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December 14, 2023

Now in Road Safety: NHTSA Pioneers Tech to Curb Drunk Driving

Car manufacturers like Ford & GM continue to push the boundaries of in-car technology to keep drivers focused

Embarking on a quest to combat the perils of drunk driving, the National Highway Traffic Safety Administration (NHTSA) is accelerating efforts to introduce groundbreaking in-car technology. While the current tech, widely employed by auto giants like Ford and GM, has significantly improved driver attentiveness, the NHTSA aims higher—it's envisioning a future where cars actively prevent or minimize the impact of drunk driving incidents.

In a recent 99-page "advanced notice of proposed rulemaking," NHTSA laid out its roadmap toward mandating in-car technology capable of detecting alcohol impairment. This represents a crucial pit stop on the journey to drafting regulations that could reshape the future of road safety.

NHTSA's call to action is clear: it seeks input from the public to identify technologies that can effectively mitigate or prevent alcohol-related impairment. Astonishingly, the agency found no commercially available driver monitoring systems capable of accurately identifying alcohol impairment among the 331 systems evaluated.

President Biden's bipartisan infrastructure law of 2021 set the wheels in motion, tasking NHTSA with developing a federal motor vehicle safety standard to address driver impairment passively or by accurately detecting elevated blood alcohol concentration. While the law emphasizes the importance of passive monitoring, NHTSA acknowledges the challenges and explores active alternatives.

One promising avenue is the Driver Alcohol Detection System for Safety (DADSS), a collaborative effort with the Automotive Coalition for Traffic Safety (ACTS) since 2008. DADSS has developed both breath- and touch-based methods to detect driver impairment. The touch-based solution, embedded in common interaction points like push-to-start buttons, is deemed a potential passive technology, aligning with the legal requirements.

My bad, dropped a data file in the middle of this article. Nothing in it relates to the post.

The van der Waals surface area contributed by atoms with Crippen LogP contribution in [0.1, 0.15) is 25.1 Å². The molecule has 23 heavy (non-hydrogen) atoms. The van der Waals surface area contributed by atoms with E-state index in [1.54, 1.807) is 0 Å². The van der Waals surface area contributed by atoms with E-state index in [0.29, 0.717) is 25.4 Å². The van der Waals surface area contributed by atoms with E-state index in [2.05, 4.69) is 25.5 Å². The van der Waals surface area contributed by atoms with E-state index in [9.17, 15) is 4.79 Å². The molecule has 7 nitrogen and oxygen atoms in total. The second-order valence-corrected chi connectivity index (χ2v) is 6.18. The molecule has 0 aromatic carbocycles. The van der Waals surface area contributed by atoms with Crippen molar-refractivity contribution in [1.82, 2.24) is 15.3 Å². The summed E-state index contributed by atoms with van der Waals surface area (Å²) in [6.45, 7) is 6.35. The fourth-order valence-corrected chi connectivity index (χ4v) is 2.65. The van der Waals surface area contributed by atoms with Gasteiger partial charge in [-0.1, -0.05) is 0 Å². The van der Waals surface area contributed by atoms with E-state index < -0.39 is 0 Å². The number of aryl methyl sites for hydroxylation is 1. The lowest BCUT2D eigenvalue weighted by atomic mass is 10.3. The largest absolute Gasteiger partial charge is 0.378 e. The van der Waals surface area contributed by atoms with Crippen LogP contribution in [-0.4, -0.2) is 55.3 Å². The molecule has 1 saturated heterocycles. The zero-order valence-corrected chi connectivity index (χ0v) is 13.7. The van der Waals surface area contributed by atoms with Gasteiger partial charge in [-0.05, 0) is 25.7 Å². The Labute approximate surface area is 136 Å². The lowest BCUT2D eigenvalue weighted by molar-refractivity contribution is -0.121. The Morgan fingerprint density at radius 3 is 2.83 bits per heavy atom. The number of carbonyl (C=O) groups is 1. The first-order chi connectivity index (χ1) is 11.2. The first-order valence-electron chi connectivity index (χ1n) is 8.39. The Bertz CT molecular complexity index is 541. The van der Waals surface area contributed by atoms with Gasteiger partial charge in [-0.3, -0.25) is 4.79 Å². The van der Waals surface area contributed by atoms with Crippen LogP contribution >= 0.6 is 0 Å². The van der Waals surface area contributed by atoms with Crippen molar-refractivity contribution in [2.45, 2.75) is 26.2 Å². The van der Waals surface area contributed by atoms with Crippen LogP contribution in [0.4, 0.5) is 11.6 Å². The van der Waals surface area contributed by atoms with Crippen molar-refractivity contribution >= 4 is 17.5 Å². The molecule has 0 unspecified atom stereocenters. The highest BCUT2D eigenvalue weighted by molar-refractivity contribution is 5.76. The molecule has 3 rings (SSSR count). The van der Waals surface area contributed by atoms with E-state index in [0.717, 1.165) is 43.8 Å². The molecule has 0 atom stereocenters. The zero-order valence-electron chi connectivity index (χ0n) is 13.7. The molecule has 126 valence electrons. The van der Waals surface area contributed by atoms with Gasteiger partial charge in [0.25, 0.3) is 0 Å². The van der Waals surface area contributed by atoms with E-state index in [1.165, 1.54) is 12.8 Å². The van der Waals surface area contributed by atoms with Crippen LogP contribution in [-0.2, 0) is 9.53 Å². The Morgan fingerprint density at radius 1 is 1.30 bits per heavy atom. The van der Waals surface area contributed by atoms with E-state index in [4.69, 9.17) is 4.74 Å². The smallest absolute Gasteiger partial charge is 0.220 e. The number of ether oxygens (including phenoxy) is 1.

However, the road ahead is laden with complexities. Questions abound, from ensuring the touch sensor identifies the driver to addressing scenarios where starting the car might be necessary, even in a crisis. Striking the right balance between safety, consumer acceptance, and adherence to legal requirements is paramount.

As NHTSA seeks public input over the next 60 days, the challenge looms large. Yet, the urgency is palpable—with thousands of lives at stake, the quest for a standardized regulation by November 2024 is not just a regulatory milestone; it's a commitment to a safer, technologically advanced future on our roads.

Neil Hodgson-Coyle
Neil Hodgson-Coyle
Editorial chief at TechNews180
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